To send content items to your account,
please confirm that you agree to abide by our usage policies.
If this is the first time you use this feature, you will be asked to authorise Cambridge Core to connect with your account.
Find out more about sending content to .
To send content items to your Kindle, first ensure firstname.lastname@example.org
is added to your Approved Personal Document E-mail List under your Personal Document Settings
on the Manage Your Content and Devices page of your Amazon account. Then enter the ‘name’ part
of your Kindle email address below.
Find out more about sending to your Kindle.
Note you can select to send to either the @free.kindle.com or @kindle.com variations.
‘@free.kindle.com’ emails are free but can only be sent to your device when it is connected to wi-fi.
‘@kindle.com’ emails can be delivered even when you are not connected to wi-fi, but note that service fees apply.
Aberrant functional connectivity within the default network is generally assumed to be involved in the pathophysiology of obsessive compulsive disorder (OCD); however, the genetic risk of default network connectivity in OCD remains largely unknown.
Here, we systematically investigated default network connectivity in 15 OCD patients, 15 paired unaffected siblings and 28 healthy controls. We sought to examine the profiles of default network connectivity in OCD patients and their siblings, exploring the correlation between abnormal default network connectivity and genetic risk for this population.
Compared with healthy controls, OCD patients exhibited reduced strength of default network functional connectivity with the posterior cingulate cortex (PCC), and increased functional connectivity in the right inferior frontal lobe, insula, superior parietal cortex and superior temporal cortex, while their unaffected first-degree siblings only showed reduced local connectivity in the PCC.
These findings suggest that the disruptions of default network functional connectivity might be associated with family history of OCD. The decreased default network connectivity in both OCD patients and their unaffected siblings may serve as a potential marker of OCD.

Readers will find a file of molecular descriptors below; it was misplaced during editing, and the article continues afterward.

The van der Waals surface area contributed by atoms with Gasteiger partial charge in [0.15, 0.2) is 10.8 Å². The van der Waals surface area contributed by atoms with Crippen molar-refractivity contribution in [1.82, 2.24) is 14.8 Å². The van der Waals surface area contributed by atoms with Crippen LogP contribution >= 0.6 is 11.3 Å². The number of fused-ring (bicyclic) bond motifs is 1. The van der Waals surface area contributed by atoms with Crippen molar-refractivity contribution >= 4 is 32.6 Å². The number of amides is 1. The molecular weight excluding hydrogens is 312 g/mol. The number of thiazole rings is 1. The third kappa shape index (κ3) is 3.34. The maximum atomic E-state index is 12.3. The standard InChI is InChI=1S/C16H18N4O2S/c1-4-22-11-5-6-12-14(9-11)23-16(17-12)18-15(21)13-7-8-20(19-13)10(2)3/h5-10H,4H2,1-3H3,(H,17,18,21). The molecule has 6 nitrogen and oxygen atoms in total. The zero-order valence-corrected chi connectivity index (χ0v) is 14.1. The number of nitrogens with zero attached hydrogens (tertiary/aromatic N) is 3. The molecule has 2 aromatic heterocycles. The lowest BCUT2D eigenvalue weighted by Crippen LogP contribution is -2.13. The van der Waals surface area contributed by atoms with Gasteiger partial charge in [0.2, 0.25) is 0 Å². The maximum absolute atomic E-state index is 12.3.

Although patients with chronic schizophrenia have substantially higher smoking rates than either the general population or patients with other mental illnesses, drug-naive patients with a first episode of schizophrenia have received little systemic study. This study examined smoking rates, the association between smoking and symptom severity and cognitive function in Chinese first-episode schizophrenia (FES) patients using cross-sectional and case-control designs.
Two hundred and forty-four drug-naive FES patients and 256 healthy controls matched for gender, age and education completed the Fagerström Test for Nicotine Dependence (FTND) and the Repeatable Battery for the Assessment of Neuropsychological Status (RBANS). Patients were also rated on the Positive and Negative Symptom Scale (PANSS).
The rate and quantity of smoking were not significantly higher among FES patients compared to the general population. Among patients, smokers scored higher than non-smokers on the total PANSS and the positive symptom subscale scores. There were no significant associations between cognitive function and smoking in either FES patients or healthy controls.
In contrast to studies in patients with chronic schizophrenia, drug-naive FES patients did not smoke more frequently than the general population. Furthermore, patients with psychotic disorders who smoked did not exhibit significant cognitive differences compared with those who did not smoke. However, smoking may have other detrimental effects on physical and mental health, for example on positive symptoms.
Email your librarian or administrator to recommend adding this to your organisation's collection.